“We are moving toward a dictatorship of relativism which does not recognize anything as for certain and which has as its highest goal one’s own ego and one’s own desires.” – Pope Benedict XVI

We are in a philosophical crisis, and it is caused by too much self-interest. This leads to us thinking a great deal about one another as well, which sounds good until we realize that our impetus for doing so comes from the same dangerous philosophy of self.

We are so interested in not offending one another that we avoid speaking truth due to its tendency to often offend people. God, being truth, subsequently falls into a very inconvenient corner of our conversations.

It’s not that we don’t like God, but we are rather indifferent toward him. We can all go along with our lives quite easily without even thinking of him. We are much more interested in ourselves, so much so that we empower others to think excessively about themselves as well.

This self-oriented indifference is a bitter fruit of relativism, which our culture has arrived at by way of skepticism and existentialism. We’ve gone from Aristotle’s words, “Knowing yourself is the beginning of wisdom,” to René Descartes’ words, “I think therefore I am” to the life mantra, “I think _____ (fill in the blank), therefore _____ (fill in the blank).” In our modern minds, the self has gone from being a good starting point for contemplating existence to being the very arbiter of existence. I wouldn’t exactly call that philosophical progress.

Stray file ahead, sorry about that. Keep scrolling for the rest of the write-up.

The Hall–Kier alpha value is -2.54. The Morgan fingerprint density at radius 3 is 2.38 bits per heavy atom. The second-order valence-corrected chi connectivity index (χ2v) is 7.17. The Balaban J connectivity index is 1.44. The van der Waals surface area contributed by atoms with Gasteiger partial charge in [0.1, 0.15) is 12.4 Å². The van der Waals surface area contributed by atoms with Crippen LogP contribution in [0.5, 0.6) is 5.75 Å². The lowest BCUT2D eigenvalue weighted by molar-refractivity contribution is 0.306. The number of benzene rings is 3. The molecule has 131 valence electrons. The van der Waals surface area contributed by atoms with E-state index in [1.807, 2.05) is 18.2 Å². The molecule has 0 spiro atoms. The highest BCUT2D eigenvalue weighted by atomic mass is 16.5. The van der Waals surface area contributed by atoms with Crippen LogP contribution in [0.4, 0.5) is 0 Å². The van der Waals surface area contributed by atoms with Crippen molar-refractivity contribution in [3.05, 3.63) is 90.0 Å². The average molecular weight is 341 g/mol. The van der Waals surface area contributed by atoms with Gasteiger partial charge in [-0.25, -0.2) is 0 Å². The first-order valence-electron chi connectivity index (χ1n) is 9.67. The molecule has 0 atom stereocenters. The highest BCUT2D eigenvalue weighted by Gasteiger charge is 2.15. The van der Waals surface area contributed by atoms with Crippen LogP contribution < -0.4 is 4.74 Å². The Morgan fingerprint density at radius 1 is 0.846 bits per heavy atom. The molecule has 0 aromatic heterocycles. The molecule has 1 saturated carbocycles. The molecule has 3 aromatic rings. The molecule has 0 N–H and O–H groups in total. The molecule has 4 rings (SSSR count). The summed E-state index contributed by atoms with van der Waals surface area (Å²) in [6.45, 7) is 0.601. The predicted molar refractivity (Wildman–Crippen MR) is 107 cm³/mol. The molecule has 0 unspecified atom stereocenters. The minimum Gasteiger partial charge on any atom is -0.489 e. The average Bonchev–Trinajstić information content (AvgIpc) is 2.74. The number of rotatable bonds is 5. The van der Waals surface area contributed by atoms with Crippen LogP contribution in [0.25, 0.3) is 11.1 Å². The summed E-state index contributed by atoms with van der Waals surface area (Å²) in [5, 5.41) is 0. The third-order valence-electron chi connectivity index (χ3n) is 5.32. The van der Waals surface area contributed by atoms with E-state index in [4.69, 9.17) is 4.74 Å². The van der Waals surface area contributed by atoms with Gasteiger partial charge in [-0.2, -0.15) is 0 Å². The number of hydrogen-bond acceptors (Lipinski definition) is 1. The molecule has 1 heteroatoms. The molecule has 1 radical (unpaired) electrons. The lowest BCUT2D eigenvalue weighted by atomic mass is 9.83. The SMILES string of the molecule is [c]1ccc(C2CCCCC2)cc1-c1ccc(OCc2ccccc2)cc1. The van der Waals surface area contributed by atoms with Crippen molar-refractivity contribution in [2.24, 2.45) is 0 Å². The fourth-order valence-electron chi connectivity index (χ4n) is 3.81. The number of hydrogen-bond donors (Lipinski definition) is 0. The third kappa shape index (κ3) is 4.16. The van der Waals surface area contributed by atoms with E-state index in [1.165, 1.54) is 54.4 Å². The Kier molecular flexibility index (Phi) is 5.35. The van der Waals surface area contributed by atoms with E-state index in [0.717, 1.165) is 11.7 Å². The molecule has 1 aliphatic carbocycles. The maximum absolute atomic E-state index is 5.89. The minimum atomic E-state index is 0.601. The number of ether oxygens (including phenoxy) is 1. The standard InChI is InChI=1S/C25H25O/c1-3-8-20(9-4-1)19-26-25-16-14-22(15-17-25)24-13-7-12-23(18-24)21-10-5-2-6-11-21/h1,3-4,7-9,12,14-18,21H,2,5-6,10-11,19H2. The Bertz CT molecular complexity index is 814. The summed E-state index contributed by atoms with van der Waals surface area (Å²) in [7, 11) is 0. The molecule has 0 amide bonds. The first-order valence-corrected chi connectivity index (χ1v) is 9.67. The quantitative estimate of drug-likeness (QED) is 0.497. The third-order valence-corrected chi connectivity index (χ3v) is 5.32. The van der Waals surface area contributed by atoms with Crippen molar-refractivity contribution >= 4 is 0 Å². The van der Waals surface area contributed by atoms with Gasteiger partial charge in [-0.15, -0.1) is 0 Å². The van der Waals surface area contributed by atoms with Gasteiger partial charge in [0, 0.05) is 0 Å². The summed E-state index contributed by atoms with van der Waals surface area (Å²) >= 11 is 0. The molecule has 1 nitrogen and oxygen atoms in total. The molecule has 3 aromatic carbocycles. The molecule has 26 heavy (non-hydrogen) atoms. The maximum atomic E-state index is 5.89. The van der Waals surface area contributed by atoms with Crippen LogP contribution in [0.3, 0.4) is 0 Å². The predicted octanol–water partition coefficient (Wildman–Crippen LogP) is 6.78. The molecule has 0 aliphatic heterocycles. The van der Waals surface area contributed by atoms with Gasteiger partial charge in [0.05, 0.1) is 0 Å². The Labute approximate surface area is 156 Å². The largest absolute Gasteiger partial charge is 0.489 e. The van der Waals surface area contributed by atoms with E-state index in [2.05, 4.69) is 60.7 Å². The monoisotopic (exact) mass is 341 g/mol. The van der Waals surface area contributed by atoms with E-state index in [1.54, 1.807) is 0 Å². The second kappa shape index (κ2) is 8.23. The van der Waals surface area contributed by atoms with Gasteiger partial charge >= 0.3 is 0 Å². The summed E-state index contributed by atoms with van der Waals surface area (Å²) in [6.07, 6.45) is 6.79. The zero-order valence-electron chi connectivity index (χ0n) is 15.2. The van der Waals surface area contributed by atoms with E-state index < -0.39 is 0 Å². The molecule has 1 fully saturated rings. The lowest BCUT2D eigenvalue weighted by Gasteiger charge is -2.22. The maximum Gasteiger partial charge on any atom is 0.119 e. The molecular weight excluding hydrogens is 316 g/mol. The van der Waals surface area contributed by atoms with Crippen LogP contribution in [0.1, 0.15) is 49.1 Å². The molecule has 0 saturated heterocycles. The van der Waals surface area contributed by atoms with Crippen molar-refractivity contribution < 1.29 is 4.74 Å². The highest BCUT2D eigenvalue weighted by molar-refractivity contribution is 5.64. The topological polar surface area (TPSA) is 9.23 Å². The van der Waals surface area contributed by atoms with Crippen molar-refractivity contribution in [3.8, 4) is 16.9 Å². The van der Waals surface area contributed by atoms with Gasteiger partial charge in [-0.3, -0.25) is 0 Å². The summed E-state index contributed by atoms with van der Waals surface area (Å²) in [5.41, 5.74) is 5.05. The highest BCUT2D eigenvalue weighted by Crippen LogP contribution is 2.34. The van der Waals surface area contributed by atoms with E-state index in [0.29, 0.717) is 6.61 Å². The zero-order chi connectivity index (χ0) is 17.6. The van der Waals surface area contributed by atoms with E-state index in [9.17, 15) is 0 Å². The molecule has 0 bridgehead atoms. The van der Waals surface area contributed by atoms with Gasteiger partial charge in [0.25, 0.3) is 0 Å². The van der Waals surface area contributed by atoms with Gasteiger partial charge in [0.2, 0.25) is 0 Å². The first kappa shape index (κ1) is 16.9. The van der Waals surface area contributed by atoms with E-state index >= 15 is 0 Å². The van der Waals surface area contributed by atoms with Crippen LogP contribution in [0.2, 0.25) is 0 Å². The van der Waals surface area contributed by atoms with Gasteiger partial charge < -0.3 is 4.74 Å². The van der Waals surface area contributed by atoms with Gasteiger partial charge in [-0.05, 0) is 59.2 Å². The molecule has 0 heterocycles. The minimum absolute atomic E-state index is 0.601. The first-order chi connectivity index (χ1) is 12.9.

It’s a shame that the contemplation of self has gone this far, because it was the pursuit of self-knowledge that led the classic philosophers to God. They sought to know themselves because they were interested in wisdom, and in seeking wisdom they found truth in transcendent, unseen things. Seeing glimpses of perfection in the physical world, they inferred that perfection must exist; and they called that perfection God.

What a poverty it is for us to have fallen so far. In this age of relativism, we limit the human spirit to a tiny cell – the physical world – and even at times question its existence. If we want to agree upon something that everyone can see, can’t we see what this philosophy is doing to our environment, to our culture, to the arts? Relativism is a Trojan Horse that promises to unite people under the banner of humanism, but in the process, strips us of the very things that make us human. Everything from our architecture to our movies to our ideas concerning God have been robbed of their creativity and vitality. We thought having a more open mind about these things would open the world to new possibilities, but it has only made us into a ship without a rudder.

Without a positive vision of reality, the stars are just lights in the sky and we have no heading. Our understanding of truth, goodness and beauty become lost and misguided. We then replace these ideals with our own ideas of truth, our own thoughts on what is good and bad, our own impressions of beauty. Aware of how precarious such a tower of nonsense is, we avoid challenging others who have erected similar towers of nonsense. Thus we remain safe in our own.

Millennia ago we left Plato’s cave. Now, after observing all we can take concerning the real world around us, we decided we’ve had enough. So we built our own caves, choosing to live by our own shadows of reality rather than walking in the light of day. I hope I live to see the day when we stop trying to make reality revolve around ourselves, and start pursuing truth again.

David Kilby is a freelance writer for The Monitor. He attends St. Isaac Jogues Parish, Marlton, and writes for http://www.ramblingspirit.com/. He can be reached at kilbyfreelancer@gmail.com.